by Christy Bieber | Published on Sept. 16, 2021
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Stimulus checks had a huge impact.
The COVID-19 pandemic has caused economic havoc throughout the United States, but despite the lockdowns and record high unemployment rates, most Americans avoided dire financial consequences. And that was largely thanks to the help that came from coronavirus relief legislation.
In fact, recent data from the Census Bureau shows 53 million reasons why stimulus checks and other government benefits paid off.
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According to a recent Census Bureau report, government aid in 2020 kept a whopping 53 million families from poverty. This is a dramatic increase from the 35 million people kept out of poverty in 2019. The millions kept out of poverty prove that the actions lawmakers took worked.
If lawmakers hadn't passed legislation to provide benefits -- including depositing stimulus checks into people's bank accounts -- there would have been a major increase in poverty rates last year. The Census data shows there would have been a 2.8 percentage point increase in the number of people living in poverty, which would have left millions more struggling with an income too low to support their basic needs
Instead, thanks to the help that lawmakers offered, there was a 2.6 percentage point decline in the number of people living in poverty once government assistance was factored in. This may not seem like a lot, but it means that 8.5 million fewer people had an annual family income insufficient to cover the essentials.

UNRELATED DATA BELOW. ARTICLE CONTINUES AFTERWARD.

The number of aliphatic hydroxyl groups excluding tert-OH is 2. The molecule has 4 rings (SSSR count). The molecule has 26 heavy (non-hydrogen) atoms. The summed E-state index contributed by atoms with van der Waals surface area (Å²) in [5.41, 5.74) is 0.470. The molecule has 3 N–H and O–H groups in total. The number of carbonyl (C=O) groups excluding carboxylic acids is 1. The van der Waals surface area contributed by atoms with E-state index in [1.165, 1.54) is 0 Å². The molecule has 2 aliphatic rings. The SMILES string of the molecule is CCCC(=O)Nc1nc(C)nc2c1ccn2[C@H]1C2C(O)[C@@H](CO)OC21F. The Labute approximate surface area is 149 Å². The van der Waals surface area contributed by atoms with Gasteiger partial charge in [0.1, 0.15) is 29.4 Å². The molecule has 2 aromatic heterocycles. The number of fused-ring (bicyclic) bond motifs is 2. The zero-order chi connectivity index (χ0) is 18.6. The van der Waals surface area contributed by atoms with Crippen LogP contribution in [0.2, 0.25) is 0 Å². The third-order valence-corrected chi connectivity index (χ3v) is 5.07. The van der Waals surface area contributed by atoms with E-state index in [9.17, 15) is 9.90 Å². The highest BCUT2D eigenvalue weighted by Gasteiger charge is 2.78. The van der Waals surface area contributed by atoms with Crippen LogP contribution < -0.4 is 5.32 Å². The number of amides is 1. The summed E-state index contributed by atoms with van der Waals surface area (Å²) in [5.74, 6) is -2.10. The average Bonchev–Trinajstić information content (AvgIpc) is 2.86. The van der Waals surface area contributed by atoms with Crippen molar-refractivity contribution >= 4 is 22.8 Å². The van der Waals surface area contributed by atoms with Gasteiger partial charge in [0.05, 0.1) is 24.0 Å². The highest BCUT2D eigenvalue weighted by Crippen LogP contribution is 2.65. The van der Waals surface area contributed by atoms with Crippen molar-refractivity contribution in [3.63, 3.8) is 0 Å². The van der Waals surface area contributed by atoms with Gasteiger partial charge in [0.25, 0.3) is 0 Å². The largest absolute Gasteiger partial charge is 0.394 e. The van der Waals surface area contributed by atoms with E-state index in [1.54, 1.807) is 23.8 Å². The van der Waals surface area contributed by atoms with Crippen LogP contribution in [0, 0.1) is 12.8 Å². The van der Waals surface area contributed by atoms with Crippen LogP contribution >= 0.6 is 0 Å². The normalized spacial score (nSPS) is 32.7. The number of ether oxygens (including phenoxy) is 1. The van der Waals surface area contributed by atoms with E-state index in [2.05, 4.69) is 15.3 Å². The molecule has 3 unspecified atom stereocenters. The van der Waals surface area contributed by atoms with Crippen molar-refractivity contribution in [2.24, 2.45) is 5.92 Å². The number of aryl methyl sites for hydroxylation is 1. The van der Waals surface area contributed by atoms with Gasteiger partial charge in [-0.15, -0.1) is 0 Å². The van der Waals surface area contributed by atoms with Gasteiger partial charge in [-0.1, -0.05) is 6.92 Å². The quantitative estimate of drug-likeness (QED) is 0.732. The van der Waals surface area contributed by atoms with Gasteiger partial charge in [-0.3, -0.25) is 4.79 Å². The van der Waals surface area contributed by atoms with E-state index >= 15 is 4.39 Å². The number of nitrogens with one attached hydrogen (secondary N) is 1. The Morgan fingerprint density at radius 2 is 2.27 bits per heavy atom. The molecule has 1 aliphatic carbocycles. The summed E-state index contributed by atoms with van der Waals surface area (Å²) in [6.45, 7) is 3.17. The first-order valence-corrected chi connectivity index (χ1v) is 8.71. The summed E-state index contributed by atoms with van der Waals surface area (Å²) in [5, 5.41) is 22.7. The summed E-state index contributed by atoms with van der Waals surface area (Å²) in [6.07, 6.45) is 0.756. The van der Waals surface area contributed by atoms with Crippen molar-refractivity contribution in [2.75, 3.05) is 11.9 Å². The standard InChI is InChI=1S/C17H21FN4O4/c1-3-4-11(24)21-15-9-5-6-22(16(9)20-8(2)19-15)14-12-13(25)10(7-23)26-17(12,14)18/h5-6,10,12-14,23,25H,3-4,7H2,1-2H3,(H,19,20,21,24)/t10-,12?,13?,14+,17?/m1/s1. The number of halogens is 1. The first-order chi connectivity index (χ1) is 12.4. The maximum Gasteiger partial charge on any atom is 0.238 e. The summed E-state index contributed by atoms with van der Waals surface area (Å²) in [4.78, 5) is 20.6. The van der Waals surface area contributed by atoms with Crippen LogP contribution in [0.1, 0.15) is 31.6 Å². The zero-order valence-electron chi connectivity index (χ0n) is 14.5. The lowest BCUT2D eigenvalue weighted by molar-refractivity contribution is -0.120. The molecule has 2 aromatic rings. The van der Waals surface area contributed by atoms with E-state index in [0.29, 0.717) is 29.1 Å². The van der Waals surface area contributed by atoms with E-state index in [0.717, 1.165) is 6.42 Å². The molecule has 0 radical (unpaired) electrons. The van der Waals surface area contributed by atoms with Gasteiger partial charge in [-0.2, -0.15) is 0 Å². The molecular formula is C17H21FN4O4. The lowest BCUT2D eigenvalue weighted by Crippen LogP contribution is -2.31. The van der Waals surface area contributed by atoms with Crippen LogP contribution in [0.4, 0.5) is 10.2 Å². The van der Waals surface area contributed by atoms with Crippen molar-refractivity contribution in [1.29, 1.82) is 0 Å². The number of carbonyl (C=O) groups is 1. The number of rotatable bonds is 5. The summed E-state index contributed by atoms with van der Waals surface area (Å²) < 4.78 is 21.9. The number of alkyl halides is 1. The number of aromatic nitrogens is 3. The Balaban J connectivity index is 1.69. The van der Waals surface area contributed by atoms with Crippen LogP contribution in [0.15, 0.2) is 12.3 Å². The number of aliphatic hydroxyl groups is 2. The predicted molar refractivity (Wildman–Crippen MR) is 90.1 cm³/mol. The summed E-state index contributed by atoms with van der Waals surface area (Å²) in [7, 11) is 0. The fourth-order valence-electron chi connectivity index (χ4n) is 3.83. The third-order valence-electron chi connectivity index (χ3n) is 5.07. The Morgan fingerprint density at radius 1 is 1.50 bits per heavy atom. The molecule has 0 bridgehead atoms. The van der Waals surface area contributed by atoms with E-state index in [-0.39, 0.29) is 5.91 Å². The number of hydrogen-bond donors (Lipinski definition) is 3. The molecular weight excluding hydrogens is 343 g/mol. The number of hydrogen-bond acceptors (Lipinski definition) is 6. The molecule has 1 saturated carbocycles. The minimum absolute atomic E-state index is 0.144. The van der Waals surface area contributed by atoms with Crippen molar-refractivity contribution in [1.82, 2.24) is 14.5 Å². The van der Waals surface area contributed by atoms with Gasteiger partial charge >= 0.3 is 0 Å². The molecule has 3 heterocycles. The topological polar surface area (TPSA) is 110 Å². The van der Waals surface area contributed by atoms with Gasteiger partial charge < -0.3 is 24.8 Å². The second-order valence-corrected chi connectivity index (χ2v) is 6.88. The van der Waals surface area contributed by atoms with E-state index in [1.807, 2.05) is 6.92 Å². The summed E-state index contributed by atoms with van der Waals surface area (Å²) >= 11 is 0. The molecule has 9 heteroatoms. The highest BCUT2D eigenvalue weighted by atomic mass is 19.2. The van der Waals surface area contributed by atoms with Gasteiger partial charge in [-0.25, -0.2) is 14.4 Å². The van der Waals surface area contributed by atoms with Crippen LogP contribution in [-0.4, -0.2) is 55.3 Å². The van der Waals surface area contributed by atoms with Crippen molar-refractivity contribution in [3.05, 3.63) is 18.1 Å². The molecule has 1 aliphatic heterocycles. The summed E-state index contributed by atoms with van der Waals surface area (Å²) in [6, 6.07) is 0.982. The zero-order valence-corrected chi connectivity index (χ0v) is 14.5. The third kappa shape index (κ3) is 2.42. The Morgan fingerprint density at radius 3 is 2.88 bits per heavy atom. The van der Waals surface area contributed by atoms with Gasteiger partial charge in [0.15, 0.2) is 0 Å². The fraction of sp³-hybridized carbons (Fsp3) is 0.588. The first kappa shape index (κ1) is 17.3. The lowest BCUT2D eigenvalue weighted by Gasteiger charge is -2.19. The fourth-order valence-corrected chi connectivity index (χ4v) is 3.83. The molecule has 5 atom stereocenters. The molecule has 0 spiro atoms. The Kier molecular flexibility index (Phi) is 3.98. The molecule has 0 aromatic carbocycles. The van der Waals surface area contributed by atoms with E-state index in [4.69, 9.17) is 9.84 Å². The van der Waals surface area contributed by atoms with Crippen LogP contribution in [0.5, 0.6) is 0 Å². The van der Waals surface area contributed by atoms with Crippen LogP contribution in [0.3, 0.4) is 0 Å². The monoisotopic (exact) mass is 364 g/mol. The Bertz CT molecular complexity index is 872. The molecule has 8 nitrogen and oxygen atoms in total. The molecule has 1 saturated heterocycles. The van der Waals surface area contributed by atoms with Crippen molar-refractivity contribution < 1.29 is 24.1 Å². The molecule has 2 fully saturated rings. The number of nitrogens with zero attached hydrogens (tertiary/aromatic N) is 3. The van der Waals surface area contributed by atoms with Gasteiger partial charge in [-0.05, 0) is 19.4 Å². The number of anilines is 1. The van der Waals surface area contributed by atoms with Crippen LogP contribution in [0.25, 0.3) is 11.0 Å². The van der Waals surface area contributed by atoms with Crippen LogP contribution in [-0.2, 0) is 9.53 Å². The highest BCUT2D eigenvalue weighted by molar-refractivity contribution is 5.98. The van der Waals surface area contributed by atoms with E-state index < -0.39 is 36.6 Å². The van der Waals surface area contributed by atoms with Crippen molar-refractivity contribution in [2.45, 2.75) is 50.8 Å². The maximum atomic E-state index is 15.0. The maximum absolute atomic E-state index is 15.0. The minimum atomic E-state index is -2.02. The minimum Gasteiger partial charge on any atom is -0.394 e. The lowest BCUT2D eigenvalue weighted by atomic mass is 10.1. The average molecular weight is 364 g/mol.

Stimulus checks, unemployment benefits, and enhanced nutritional aid all worked together to help keep millions of people above the poverty level. Specifically, the direct payments provided by stimulus checks were single-handedly responsible for keeping close to 12 million people above the poverty level last year. Another 5.5 million people were kept above the poverty level due to expanded unemployment benefits, while 3.2 million people benefitted from monthly nutrition assistance that kept their income above the poverty threshold.
The Center on Budget and Policy Priorities made clear that "poverty would have been far worse without the unprecedented relief," but unfortunately CBPP also went on to point out that many of these sources of relief have now come to an end.
While a $1,400 stimulus check was authorized in March of 2021, American families have received only one direct payment this year and another is unlikely. Expanded unemployment benefits have also recently come to an end, leaving many people without this added income -- even though they may not yet have been able to return to the workforce.
Without ongoing financial help from Washington, it's possible that more people could face dire financial consequences related to the ongoing COVID-19 pandemic this year, especially if additional lockdowns become necessary due to the Delta variant. Lawmakers in Washington may need to consider taking action to provide more direct relief if Americans continue to struggle to find work or stay afloat during these turbulent times.
As the Census data shows, stimulus money can and does help -- and with millions of people calling for a fourth stimulus check, another direct payment shouldn't be off the table.
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